Retired virologist Sue Rodger-Withers says she would love to be back in the mix and working alongside researchers to find answers and treatment for the management of COVID-19.
The Port Macquarie resident previously worked at Fairfield Infectious Diseases Hospital and has conducted extensive research at Melbourne University.
Her work contributed to the discovery of the Rotavirus, a common cause of viral gastroenteritis.
Ms Rodger-Withers said she's fascinated by the natural history of how viruses emerge.
"Sixty or 70 per cent of viruses which impact humans are from contact with animals," she said.
If Ms Rodger-Withers was back working in the laboratory today she would be involved in contact tracing of the virus and working to discover how it had evolved.
Impact of contracting COVID-19
Ms Rodger-Withers wants to warn people about the potential for coronavirus to have long term consequences on their health.
She said a lot of people might believe the coronavirus is just a common cold or a bad case of the flu.
However, recent investigations have shown people may suffer permanent lung damage after contracting the virus.
Ms Rodger-Withers compared COVID-19 to SARS, which she labelled as having similar properties to each other.
"People had reduced lung capacity three years after they contracted SARS," she said.
It's hard to say what the long term impacts of contracting COVID-19 will be, given the virus hasn't been in the community for a long period of time.
Ms Rodger-Withers said it's possible for people to have health complications such as cardiac damage and issues associated with being put on a ventilator.
Ms Rodger-Withers worked in close contact with many infectious strains of viruses but never took risks to get the answers she needed to.
"If we needed to we used a high security laboratory at the hospital," she said.
There were times when Ms Rodger-Withers would undertake a biopsy on a brain, where it was suspected it might have been the human equivalent of mad cow disease.
"You'd go in with personal protective equipment and use laboratory equipment for additional security," she said.
Ms Rodger-Withers said accidents do happen but she was lucky not to have been involved in any.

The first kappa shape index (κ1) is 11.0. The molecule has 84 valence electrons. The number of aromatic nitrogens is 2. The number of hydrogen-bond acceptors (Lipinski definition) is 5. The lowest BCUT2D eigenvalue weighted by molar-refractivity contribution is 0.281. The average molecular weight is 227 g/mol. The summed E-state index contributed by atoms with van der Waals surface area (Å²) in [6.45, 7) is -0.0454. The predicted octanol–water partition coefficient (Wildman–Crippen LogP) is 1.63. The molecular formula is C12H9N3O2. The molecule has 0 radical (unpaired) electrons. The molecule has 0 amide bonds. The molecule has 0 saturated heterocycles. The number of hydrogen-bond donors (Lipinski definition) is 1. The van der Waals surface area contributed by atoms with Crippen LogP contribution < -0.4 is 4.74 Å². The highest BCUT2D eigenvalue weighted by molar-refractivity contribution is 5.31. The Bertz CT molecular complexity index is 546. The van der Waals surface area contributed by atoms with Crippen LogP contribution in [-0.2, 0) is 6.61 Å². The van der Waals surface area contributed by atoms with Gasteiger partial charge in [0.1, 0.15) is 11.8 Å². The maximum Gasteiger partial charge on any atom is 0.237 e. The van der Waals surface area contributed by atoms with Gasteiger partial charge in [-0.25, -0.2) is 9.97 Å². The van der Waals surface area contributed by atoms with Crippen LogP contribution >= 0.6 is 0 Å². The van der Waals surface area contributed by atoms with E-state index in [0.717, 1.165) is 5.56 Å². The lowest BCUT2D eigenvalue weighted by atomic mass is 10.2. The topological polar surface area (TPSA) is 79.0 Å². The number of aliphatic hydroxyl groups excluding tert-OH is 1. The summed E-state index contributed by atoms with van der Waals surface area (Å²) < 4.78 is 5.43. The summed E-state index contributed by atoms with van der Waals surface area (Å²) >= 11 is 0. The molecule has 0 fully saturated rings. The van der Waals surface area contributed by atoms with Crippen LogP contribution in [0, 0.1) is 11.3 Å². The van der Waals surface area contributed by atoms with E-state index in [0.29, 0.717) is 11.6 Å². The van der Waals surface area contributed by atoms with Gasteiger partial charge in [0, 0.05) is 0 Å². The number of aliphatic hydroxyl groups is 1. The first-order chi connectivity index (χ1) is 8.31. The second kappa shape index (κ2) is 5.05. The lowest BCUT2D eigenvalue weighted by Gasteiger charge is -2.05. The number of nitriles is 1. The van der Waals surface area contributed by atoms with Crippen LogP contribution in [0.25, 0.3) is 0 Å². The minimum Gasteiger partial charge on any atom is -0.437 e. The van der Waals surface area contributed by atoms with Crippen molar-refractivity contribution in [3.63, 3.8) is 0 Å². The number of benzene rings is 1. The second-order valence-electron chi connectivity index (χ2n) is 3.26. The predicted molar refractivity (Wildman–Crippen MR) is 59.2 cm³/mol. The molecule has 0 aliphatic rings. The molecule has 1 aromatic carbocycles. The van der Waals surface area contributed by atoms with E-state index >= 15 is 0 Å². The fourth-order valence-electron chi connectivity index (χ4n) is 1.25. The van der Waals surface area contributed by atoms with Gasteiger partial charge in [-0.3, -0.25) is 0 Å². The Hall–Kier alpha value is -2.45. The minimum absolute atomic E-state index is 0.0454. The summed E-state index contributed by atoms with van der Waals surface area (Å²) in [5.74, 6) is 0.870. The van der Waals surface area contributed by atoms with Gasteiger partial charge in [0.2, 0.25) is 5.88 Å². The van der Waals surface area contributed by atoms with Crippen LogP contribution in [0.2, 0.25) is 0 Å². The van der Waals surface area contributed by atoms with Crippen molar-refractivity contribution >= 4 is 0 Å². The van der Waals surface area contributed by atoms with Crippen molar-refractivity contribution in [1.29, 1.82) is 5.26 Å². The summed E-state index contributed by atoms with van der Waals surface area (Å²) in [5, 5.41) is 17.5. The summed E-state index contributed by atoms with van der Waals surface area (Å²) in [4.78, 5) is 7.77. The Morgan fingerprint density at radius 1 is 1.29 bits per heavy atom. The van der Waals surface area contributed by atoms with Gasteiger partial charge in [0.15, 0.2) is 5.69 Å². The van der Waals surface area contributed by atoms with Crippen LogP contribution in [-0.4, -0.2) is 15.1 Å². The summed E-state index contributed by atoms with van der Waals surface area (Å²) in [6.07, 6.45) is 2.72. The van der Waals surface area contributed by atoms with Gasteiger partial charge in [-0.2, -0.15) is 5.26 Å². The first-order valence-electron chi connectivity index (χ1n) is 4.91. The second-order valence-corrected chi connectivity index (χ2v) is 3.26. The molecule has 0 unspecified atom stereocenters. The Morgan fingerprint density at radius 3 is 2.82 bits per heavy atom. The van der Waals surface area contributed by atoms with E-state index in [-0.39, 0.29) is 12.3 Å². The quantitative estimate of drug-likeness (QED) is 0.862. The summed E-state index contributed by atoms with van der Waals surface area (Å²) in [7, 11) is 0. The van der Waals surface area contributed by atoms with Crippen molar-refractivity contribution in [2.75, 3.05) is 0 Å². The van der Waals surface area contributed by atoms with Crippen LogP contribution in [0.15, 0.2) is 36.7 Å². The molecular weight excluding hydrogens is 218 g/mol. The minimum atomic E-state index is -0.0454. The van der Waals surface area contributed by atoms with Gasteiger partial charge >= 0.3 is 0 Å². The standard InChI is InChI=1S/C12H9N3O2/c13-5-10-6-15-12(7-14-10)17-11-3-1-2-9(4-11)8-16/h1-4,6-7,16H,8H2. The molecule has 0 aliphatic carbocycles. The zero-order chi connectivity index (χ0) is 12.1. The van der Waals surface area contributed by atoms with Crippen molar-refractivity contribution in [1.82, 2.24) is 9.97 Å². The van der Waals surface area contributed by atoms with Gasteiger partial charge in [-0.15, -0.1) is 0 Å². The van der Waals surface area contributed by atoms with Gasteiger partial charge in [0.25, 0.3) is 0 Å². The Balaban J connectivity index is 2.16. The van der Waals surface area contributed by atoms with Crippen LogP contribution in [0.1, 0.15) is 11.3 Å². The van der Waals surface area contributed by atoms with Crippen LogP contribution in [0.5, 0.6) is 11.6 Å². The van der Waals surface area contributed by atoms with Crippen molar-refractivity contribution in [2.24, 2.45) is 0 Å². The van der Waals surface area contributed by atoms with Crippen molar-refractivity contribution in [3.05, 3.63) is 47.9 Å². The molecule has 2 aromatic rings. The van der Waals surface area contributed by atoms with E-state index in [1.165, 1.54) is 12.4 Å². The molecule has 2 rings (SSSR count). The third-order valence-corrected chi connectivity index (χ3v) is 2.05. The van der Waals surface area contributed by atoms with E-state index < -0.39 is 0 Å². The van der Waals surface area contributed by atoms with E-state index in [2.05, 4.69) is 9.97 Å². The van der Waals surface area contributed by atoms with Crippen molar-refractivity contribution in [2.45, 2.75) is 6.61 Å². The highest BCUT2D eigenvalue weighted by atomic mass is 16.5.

Frontline workers and employees from a number of different industries have taken to wearing masks and other personal protective equipment (PPE) during the coronavirus pandemic.
Ms Rodger-Withers said education is key to prevent contamination of the mask wearer and others.
"PPE is really great but you have to know how to use it," she said.
Ms Rodger-Withers voiced concerns on some industries where employees have had minimal training on the use of PPE.
"They've now been thrust into frontline roles or primary roles in infection control measures," she said.
Ms Rodger-Withers emphasised lockdown measures are important even if the economy does take a hit.
"If you don't impose them then we're going to be looking at a situation like in Spain, Italy or America where you have hospitals out of control," she said.
"The intensive care units are full and the wards are at capacity.
"There is nowhere to put people."
Ms Rodger-Withers said many frontline workers have died after contracting COVID-19.
"When you lose a lot of frontline workers you can't replace them overnight."
Ms Rodger-Withers is surprised there are no COVID-19 cases in Port Macquarie, given the rising numbers of cases in the rest of the state.
However, Ms Rodger-Withers said she has complete trust in the expertise of health professionals who are informing the politicians.
COVID-19 testing clinics are located across the Mid North Coast at Port Macquarie, Wauchope, Bellingen, Nambucca Heads, South West Rocks, Coffs Harbour, Woolgoolga, Kempsey and Laurieton.
NSW Health is urging anyone feeling unwell, even with the mildest of symptoms to self-isolate from others and come forward for COVID-19 testing.
Symptoms include fever, cough, sore/scratchy throat, shortness of breath, loss of taste or smell.
People have been asked to call the COVID-19 hotline on 1300 001 956 if they have any questions.
The community is also urged to remember to observe physical distancing, practice good hand hygiene and stay at home if they're unwell.
For more information please visit www.health.nsw.gov.au/Infectious/covid-19
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